August 8: Sensitivity, please

During the nine days before Tisha Be’av, when Jews refrain from cutting their hair, a Jerusalem Post article was about free haircuts in tent city.

By JERUSALEM POST READERS
August 6, 2011 22:25
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letters. (photo credit: JP)

 
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Sensitivity, please

Sir, – It is a bit upsetting that during the nine days leading up to Tisha Be’av, when Jews refrain from cutting their hair as a sign of mourning for the two Temples, a major Jerusalem Post article is about free haircuts at the tent city in the capital (“In Jerusalem, a little off the top with a lot of love,” August 4).

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The ahavat hinam (love with no strings attached) that was demonstrated in Jerusalem may have been a silver lining. But even better was the willingness to work toward a common goal shown in Tel Aviv by Assaf Levy in an article on the same page, “Right-wingers join protests on Rothschild.” Hearing Levy say “Both of us are Jews and part of a heritage thousands of years old” about Baruch Marzel is music to my ears.

Too bad that at the end of the article it was made clear that some persist in “sinat chinam” (baseless hatred).

BATYA BERLINGER

Jerusalem


Sir, – The other night, as I was returning from the Kotel via the Mamilla outdoor mall, I unwittingly entered an outdoor street fair. Along with colored lights and both live and recorded music there was a mime, a guitarist and a large group of seniors doing Latin American line dancing.



It looks like the organizers of this festival need to get a Jewish calendar. They seem to have forgotten that this is the national mourning period for the destruction of the Temple and Jerusalem, when various types of entertainment are not only highly inappropriate but extremely insensitive.

As our sages have said, all those who mourn Jerusalem’s destruction will rejoice in her rebuilding.

One has to wonder about the Mamilla merrymakers.

JO GRUN

Jerusalem


Teach economics

Sir, – Our prime minister deserves praise for his considered response to the tent protesters, whose passionate demands include greater welfare and more entitlements (“Netanyahu: The market will remain free despite reforms,” August 4).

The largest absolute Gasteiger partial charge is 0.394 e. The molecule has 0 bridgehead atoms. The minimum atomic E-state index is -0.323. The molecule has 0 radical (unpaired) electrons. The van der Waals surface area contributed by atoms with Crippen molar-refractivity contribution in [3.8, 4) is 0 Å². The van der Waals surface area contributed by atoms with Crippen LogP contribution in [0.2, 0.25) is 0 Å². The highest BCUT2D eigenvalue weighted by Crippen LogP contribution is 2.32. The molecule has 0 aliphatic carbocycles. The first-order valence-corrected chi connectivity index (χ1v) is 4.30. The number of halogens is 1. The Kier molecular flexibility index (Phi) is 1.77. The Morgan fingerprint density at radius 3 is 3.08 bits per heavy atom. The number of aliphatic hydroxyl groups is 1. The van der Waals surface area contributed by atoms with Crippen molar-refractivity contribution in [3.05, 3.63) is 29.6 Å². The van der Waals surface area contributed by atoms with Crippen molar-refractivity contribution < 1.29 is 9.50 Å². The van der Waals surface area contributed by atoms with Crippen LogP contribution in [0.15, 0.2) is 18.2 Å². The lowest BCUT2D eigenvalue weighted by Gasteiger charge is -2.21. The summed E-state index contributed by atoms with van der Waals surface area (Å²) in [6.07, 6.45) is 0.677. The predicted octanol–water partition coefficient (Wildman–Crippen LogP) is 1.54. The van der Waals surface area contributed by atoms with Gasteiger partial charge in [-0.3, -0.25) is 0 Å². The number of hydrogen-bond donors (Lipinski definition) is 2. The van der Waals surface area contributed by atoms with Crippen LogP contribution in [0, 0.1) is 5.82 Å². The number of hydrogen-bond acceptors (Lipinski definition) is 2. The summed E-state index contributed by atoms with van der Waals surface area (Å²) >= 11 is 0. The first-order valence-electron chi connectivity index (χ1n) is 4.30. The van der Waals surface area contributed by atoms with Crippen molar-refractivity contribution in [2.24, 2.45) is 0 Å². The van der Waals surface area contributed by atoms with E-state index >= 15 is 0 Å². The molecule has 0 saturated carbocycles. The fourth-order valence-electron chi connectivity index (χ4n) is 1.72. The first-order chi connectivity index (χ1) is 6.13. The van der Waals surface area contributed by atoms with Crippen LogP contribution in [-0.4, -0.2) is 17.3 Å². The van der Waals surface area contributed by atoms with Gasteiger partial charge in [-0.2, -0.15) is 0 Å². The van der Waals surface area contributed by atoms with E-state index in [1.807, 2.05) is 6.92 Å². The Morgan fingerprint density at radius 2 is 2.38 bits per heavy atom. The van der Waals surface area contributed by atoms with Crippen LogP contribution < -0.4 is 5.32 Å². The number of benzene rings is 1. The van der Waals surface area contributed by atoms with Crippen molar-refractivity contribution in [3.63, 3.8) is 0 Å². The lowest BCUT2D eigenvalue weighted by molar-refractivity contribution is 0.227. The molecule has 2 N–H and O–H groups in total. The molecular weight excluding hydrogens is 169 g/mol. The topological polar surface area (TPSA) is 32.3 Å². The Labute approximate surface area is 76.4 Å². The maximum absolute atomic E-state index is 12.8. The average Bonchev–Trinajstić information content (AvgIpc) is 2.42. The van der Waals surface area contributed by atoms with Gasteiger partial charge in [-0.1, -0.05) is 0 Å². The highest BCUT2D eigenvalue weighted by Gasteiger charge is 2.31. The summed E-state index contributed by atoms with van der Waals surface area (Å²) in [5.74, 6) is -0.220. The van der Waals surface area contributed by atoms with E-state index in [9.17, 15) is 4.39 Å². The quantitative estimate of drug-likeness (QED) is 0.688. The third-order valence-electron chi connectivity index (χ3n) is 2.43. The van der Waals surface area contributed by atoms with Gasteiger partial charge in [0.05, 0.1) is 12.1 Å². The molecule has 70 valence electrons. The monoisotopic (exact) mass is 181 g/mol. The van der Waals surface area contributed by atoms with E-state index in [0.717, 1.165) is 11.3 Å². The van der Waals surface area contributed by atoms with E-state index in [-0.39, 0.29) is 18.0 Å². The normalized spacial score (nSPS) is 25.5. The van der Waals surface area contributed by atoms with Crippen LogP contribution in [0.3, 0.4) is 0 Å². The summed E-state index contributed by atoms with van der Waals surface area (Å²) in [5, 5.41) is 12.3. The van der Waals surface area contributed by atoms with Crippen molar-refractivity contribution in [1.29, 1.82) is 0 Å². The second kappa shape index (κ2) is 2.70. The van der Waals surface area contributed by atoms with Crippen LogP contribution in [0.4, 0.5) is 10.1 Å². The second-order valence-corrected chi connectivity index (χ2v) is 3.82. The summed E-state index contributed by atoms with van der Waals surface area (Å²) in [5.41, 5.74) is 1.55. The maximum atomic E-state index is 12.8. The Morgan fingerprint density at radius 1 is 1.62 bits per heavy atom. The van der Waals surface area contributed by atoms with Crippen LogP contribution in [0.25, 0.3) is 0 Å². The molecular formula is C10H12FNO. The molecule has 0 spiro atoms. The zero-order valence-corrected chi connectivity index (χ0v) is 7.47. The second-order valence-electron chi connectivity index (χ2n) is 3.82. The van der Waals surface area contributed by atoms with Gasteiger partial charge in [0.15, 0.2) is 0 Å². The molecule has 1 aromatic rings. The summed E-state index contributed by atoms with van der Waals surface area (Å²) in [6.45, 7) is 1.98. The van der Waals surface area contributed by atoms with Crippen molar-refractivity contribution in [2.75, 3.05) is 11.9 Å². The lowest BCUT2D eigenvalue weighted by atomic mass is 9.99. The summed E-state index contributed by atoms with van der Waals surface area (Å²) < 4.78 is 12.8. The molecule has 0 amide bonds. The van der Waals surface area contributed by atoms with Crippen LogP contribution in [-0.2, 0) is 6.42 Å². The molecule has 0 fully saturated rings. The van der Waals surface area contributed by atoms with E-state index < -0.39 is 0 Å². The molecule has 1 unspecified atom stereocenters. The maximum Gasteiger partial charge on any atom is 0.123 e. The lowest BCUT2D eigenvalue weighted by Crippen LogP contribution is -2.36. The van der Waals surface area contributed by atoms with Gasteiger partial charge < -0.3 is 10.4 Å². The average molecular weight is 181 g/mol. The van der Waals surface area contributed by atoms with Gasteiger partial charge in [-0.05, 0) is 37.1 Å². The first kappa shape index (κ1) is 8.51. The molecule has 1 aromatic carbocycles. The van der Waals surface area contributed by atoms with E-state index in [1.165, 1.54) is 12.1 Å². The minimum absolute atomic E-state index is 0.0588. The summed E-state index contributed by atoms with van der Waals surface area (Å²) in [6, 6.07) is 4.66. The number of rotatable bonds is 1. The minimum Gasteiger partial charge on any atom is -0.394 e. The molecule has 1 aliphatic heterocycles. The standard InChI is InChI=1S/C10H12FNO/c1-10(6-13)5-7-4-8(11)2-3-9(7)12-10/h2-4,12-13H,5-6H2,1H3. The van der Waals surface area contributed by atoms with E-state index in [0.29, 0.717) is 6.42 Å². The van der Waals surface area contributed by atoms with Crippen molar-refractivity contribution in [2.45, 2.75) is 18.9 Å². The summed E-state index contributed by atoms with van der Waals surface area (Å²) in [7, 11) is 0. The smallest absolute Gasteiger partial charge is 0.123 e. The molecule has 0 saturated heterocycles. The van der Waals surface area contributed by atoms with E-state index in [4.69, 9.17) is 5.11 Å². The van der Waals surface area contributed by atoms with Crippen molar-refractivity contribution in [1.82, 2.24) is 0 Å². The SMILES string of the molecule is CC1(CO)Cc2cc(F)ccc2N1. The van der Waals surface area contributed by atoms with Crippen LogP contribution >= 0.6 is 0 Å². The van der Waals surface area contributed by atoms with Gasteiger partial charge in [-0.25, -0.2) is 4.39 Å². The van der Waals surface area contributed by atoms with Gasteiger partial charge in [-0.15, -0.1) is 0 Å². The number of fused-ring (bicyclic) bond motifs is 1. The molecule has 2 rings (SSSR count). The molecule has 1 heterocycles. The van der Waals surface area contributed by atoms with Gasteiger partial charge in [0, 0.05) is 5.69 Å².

One issue that no one has addressed, however, is the fact that the protesters’ demands demonstrate economic illiteracy.

Anyone with a basic education in economics would recognize that the corrective for their complaints is not an increase in bureaucracy and governmental handouts for more privileged groups, but their dismantling.

We also would benefit from more freedom in business (read: more competition) and less protection and privilege for the few elite business families here. These aristocrats have established – with government blessing – a stranglehold on the food supply and on many other commodities that are much cheaper abroad.

Very few citizens, including the country’s teachers, understand economics because it is not taught to the general student body. This is a failure of our education system.

If any new government handout is needed, in my opinion, it is an inexpensive daily or weekly radio or TV program that educates people about economics in an entertaining way. Basic knowledge of economics would help immunize all of us against deceptively idealistic arguments about socialism and the welfare state. It would make for better-informed decisions by the electorate – and hopefully by the government as well.

ROCHELLE EISSENSTAT

Jerusalem


Sir, – Thank you for publishing Joel Kutner’s short, sweet and intelligent comments (“The social upheaval,” Letters, August 4).

Those four bulleted statements should be written on placards and placed in the middle of each and every demonstration – which seems to be the “thing to do” nowadays.